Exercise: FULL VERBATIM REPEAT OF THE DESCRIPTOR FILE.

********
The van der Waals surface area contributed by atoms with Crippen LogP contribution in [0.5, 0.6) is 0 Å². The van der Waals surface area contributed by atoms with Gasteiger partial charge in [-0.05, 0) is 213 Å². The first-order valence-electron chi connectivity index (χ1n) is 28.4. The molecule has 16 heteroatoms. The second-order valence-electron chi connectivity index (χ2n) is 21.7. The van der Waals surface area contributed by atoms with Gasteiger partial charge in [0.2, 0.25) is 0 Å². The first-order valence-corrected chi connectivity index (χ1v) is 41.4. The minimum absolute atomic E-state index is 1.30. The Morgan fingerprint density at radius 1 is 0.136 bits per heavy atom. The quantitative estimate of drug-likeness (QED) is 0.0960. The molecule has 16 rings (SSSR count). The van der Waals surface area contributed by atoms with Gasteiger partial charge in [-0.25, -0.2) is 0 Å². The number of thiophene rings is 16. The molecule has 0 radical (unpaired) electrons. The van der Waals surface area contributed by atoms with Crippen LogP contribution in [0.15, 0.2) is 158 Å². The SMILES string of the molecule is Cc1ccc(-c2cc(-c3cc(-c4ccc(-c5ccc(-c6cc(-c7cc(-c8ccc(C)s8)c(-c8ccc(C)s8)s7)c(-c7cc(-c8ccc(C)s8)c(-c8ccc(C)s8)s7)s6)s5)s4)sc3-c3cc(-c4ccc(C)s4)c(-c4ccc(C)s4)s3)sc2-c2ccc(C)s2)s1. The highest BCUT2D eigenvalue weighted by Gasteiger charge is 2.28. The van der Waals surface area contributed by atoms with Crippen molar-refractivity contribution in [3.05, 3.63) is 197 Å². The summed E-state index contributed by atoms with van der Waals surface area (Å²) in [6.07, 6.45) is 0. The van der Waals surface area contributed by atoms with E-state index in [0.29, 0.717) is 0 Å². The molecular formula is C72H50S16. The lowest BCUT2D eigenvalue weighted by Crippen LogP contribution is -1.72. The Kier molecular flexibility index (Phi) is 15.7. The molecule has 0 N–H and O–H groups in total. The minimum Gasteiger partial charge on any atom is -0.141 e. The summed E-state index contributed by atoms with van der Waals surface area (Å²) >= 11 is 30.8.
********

The van der Waals surface area contributed by atoms with Crippen LogP contribution in [0.5, 0.6) is 0 Å². The van der Waals surface area contributed by atoms with Gasteiger partial charge in [-0.05, 0) is 213 Å². The first-order valence-electron chi connectivity index (χ1n) is 28.4. The molecule has 16 heteroatoms. The second-order valence-electron chi connectivity index (χ2n) is 21.7. The van der Waals surface area contributed by atoms with Gasteiger partial charge in [0.2, 0.25) is 0 Å². The first-order valence-corrected chi connectivity index (χ1v) is 41.4. The minimum absolute atomic E-state index is 1.30. The Morgan fingerprint density at radius 1 is 0.136 bits per heavy atom. The quantitative estimate of drug-likeness (QED) is 0.0960. The molecule has 16 rings (SSSR count). The van der Waals surface area contributed by atoms with Gasteiger partial charge in [-0.25, -0.2) is 0 Å². The number of thiophene rings is 16. The molecule has 0 radical (unpaired) electrons. The van der Waals surface area contributed by atoms with Crippen LogP contribution in [0.15, 0.2) is 158 Å². The SMILES string of the molecule is Cc1ccc(-c2cc(-c3cc(-c4ccc(-c5ccc(-c6cc(-c7cc(-c8ccc(C)s8)c(-c8ccc(C)s8)s7)c(-c7cc(-c8ccc(C)s8)c(-c8ccc(C)s8)s7)s6)s5)s4)sc3-c3cc(-c4ccc(C)s4)c(-c4ccc(C)s4)s3)sc2-c2ccc(C)s2)s1. The highest BCUT2D eigenvalue weighted by Gasteiger charge is 2.28. The van der Waals surface area contributed by atoms with Crippen molar-refractivity contribution in [3.05, 3.63) is 197 Å². The summed E-state index contributed by atoms with van der Waals surface area (Å²) in [6.07, 6.45) is 0. The van der Waals surface area contributed by atoms with E-state index in [0.29, 0.717) is 0 Å². The molecular formula is C72H50S16. The lowest BCUT2D eigenvalue weighted by Crippen LogP contribution is -1.72. The Kier molecular flexibility index (Phi) is 15.7. The molecule has 0 N–H and O–H groups in total. The minimum Gasteiger partial charge on any atom is -0.141 e. The summed E-state index contributed by atoms with van der Waals surface area (Å²) >= 11 is 30.8.